second half last night and
undefeated Hoosiers, led
WScnt Mov'S ..jn.inti
scored a career high 14 points Q u i n n Buckner's 17, cruised
last night to lead Michigan past Illinois, 73-57.
State to a come-from-behind Illinois played the heavily fa-
54-50 victory over Northwestern. IeH ooi s aed ee ry s
The Purple Haze used a vored Hoosiers on even terms
stall offense for most of the through the first half and trail-
game, before the Spartans ed only 36-34 at intermission.
surged to a 12-point lead, 52- i
40, with 3:04 to go and held -
on for the victory.
MSU, which posted a 65 per
cent shooting average in last Standings
Saturday's victory over Wiscon-S an ig
sin, shot only43 per cent in Conf. All Games
the first half. W L W L Pct.
Northwestern held Terry
Furlow and Lindsay Hairston Indiana 8 0 19 0 1.000
to just eight and seven points, MICHIGAN S 3 12 4 750
respectively. Purdue 5 3 10 6 .625
Billie McKinney and Tim Minnesota 5 3 12 4 .750
Teasley led Northwestern with Ohio St. 5 3 11 7 .611
Te is e l oh wi Iowa 4 4 7 9 .438
16 points each. Mich. St. 4 4 10 5 .667
Illinois 3 5 7 8 .467
Hoosiers roll N'west'n 1 7 3 13 .188
BLOOMINGTON- Wisconsin 0 8 3 12 .200;
oily Photo by PAULINE LUBENS W e
f specialize in
IIT S people
eThere IS a
0 PR EPA RE FOR : A&S has been a dynamic force in
MCAT Over 35 years * retailing for over 110 years. Its
of endicessc 10-store complex in the New
- DAT.* York metropolitan area serves as
Smal classes" a benchmark for all others in the
L A Voluminous home
:e GRE study materials" At A&S, creativity and imagina-
Cousestha ar"*tion in merchandising manage-
: ATGSB con ed ment, operations and financial
C Tapefiltisorcontrol are the keynotes of suc-
" Tape facilities for cess, both corporate and per-
AT lessons andforuse sonal. So if the challenge of
C of supplementary miworking with an established
m FLEX aterscompany, where progress is as
0 Make-ups for ! important as tradition, excites
Emissed lessons" ou... check out the positions at
N TL"OS:Abraham & Straus when our
NAT IL MED BDS representative recruits on your
. THOUSANDS HAVE i campus, or write for the bogklet,
RAISED THEIR SCORES " "Creative Managers on the
s wrie or call: f Move." If you wish you may
S 21711 .354 85Rd. send your resume now to:
" Southfield, Mi. 48015 Director of Executive Recruiting
" Abraham & Straus
, 420 Fulton Street
S+ *"Brooklyn, New York 11201
" EDUCATIONAL CENTER e Please SIGN UP at the Placement Office. We will be on
". TEST PREPARATION - " campus FEBRUARY 3 and 4.
SPECIALISTS SINCE 1938
B e 24nS Maor S Cites
..---mm...---m---.mi------- -...m-m-mmm--m-m-mmm mmm- mmm--m.-------nmqmwmmmmm
-COUPON- 2 for 1 Special -COUPON-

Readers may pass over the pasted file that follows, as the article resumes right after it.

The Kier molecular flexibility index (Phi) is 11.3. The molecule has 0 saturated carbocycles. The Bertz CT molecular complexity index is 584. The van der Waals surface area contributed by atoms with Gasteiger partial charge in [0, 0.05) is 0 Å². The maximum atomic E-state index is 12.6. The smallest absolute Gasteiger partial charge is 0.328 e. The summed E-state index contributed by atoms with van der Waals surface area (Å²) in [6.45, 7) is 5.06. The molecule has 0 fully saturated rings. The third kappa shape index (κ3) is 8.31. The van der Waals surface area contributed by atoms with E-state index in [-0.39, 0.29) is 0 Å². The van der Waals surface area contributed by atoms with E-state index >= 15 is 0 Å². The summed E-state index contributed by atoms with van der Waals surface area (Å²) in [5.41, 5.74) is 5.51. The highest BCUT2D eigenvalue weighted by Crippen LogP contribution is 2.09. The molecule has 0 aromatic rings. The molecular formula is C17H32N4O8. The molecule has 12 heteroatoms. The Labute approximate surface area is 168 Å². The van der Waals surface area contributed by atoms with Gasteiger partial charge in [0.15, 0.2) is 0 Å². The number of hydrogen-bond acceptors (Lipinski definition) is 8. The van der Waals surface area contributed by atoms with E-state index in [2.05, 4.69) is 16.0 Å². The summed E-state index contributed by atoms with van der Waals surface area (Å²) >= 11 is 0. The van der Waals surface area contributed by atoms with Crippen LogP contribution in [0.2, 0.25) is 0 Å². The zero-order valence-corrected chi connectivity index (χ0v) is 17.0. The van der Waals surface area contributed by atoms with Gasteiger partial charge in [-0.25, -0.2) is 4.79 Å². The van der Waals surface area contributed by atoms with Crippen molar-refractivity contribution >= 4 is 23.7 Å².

# GOOD ONLY 1/28, 1/29, and 1/23
U Buy 1 Persea-Get 1 FREE
A fabulous open-faced sandwich feoturing mush-
rooms, onions, sprouts, and green peppers, crowd-
ed with melted cheese & topped with guacamole.
* Ann Arbor, Mich.
__ ~(313) 662..2O19 I
3 6 GOURMET NATURAL FOOD RESTAURANT
mm -mm - m mmum.....mm~mmmm~m .mme.. m. m mm..mmmw~V~in"
m t" iri«l 'r.:nr . . .. t m gr f'nm ;l r nr.rl hniar if
T morn i4 tit nmidr
my girlfriend and my family, and tow, i a de ii o
Sport'sof, The Dail1y
NFL to choose
In today's National Football League player draft, only two
Michigan players almost surely will be chosen in the first seven
Free safety Dave Brown, a consensus All-American,
and linebacker Steve Strinko, who led the team's defense in
tackles, are highly regarded by pro scouts and should go
Others who have a chance to be selected by a team not of
their choice include quarterback Dennis Franklin, center Dennis
Franks, wingback Gil Chapman, guard Dave Metz, defensive
end Larry Banks, placekicker Mike Lantry, and former tight end
C. J. Kupec.
* p *
Grapplers name Briggs champ
The Michigan wrestling squad has voted freshman Karl
Briggs as its Champion of the Week. Briggs stepped in for
injured 142-pounder Bill Schuck two weeks ago, and has won
four straight bouts.
Ee rdodgd anangr
TIop - ranked Indiana's slug-
::: 'gish offense came to life in the
lated Press SCO RES I
By The Assoc
N. C. State
14. Auburn 11-3 70
15. Arizona 15-3 60
16. Notre Dame 9-6 55
17. Stanford 9-6 48
18. Tennessee 11-3 33
19. South Carolina 11-4 19
20 Ka'nsas 10-5 18
Othersareceiving votes, listed al-
Bradley, Centenary, Clemson,
Creighton, DePaul, East Carolina,
Furman, Lafayette, Memphis State.
MICHIGAN, Minnesota, Nevada-
Las Vegas, New Mexico State, Oral
Roberts, Pan American, Pittsburgh,!
Providence, Purdue, Rutgers,
Stetson, Southern Illinois, Texas
A&M, Texas El-Paso, Utah State.
Alabama 73 Florida 67
Auburn 65, Georgia 64
North Carolina St 95, Duke 71
Kentucky 91, Vanderbilt 90
Houston 74, Stanford 68
Milwaukee 117, NewOrleans 115
Kansas City 3, Boston 3
V W tune-up
$10 plus parts
between S. Industrial &
" VLast Night's Results
MICHIGAN 75, Wisconsin 73
Ohio St. 93, Purdue 87
Indiana 73, Illinois 57
Mich. St. 54, Northwestern 50
only games scheduled
40 orld Airways
L UXURIOUSBOEING 747 JUMBOJETS
TO FRAMNKFU RT
Travel Group Charter Airfare Only
$329.99 min $395.98 max.
Ho. ho~ OErol hf r s~v + D""O1. I
1 Ma 26 June 19 March 26
2 June 11 July 3 April 7
3 June16 July24 April12
4 June30 July31 April27
5 July 21 Sept. 4 May 17
6 July28 Aug.28 May24
j7 Aug. 11 Sept. 2, June 7
)E7(,f; AND M4, 0
- - D.22
ITraiel Charter, Inc.
1436 81 4Sh St'6*i. 0611011, Mt 48226 Te1. 882.1513I
Send me detailed information.
w 2 Ia .. ..W Gi-....----..-..--r tr
Could you be
a nuclear expert
(If so, you could earn more than $500 a moth
your Senior year.)
verdodge an angry
bull in Seville.?
Ever sailed down the Rhine? Or been
crushed in a Tokyo subway?
Here's a chance to share your'
foreign experience with others
and see your name in print.
FIRST TIME AT THE VILLAGE BELL-
EVERY TUESDAY IS PITCHER NIGHT.
COME ON AND HAVE SOME FUN.
Even if you're a Junior engineering or
physical science major, it's not too early
to start thinking about your career. And
if you think you've got what it takes to
become an expert in nuclear power, the
Navy has a special program you should
look into right away.
Why right away? Because if you're se-
lected, we'll pay you more than $500 a
What then? After graduation and Offi-
cer Candidate School, you'll get nuclear
training from the men who run more than
70% of America's nuclear reactors-Navy
men. And an opportunity to apply that
training in the Navy's nuclear-powered
Only about 200 men will be chosen for
this program this year. So, if you're inter-
ettpd_ c ll _